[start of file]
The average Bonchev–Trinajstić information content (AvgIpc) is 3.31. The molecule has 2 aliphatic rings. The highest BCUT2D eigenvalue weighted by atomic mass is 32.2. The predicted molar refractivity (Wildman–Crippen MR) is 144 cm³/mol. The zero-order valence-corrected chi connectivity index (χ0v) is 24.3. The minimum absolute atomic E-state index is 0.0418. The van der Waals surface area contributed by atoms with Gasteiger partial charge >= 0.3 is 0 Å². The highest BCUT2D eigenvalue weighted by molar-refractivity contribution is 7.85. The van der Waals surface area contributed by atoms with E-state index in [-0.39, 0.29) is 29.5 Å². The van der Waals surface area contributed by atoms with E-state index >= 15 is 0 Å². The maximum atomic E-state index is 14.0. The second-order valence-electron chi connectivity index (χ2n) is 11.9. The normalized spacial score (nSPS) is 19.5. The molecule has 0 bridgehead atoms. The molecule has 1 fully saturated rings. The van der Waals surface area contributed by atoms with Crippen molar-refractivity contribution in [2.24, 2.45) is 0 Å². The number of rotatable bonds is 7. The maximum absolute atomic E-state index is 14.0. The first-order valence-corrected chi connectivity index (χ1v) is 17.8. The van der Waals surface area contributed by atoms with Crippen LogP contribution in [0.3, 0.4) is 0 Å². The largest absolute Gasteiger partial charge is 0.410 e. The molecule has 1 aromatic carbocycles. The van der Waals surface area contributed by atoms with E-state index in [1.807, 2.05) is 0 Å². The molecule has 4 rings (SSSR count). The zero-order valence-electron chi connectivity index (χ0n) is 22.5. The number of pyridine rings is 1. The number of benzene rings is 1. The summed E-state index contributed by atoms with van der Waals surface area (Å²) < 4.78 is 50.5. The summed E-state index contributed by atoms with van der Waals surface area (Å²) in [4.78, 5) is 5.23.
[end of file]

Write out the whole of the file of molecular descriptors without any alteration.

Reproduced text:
The average Bonchev–Trinajstić information content (AvgIpc) is 3.31. The molecule has 2 aliphatic rings. The highest BCUT2D eigenvalue weighted by atomic mass is 32.2. The predicted molar refractivity (Wildman–Crippen MR) is 144 cm³/mol. The zero-order valence-corrected chi connectivity index (χ0v) is 24.3. The minimum absolute atomic E-state index is 0.0418. The van der Waals surface area contributed by atoms with Gasteiger partial charge >= 0.3 is 0 Å². The highest BCUT2D eigenvalue weighted by molar-refractivity contribution is 7.85. The van der Waals surface area contributed by atoms with E-state index in [-0.39, 0.29) is 29.5 Å². The van der Waals surface area contributed by atoms with E-state index >= 15 is 0 Å². The maximum atomic E-state index is 14.0. The second-order valence-electron chi connectivity index (χ2n) is 11.9. The normalized spacial score (nSPS) is 19.5. The molecule has 0 bridgehead atoms. The molecule has 1 fully saturated rings. The van der Waals surface area contributed by atoms with Crippen molar-refractivity contribution in [2.24, 2.45) is 0 Å². The number of rotatable bonds is 7. The maximum absolute atomic E-state index is 14.0. The first-order valence-corrected chi connectivity index (χ1v) is 17.8. The van der Waals surface area contributed by atoms with Crippen LogP contribution in [0.3, 0.4) is 0 Å². The largest absolute Gasteiger partial charge is 0.410 e. The molecule has 1 aromatic carbocycles. The van der Waals surface area contributed by atoms with E-state index in [1.807, 2.05) is 0 Å². The molecule has 4 rings (SSSR count). The zero-order valence-electron chi connectivity index (χ0n) is 22.5. The number of pyridine rings is 1. The number of benzene rings is 1. The summed E-state index contributed by atoms with van der Waals surface area (Å²) < 4.78 is 50.5. The summed E-state index contributed by atoms with van der Waals surface area (Å²) in [4.78, 5) is 5.23.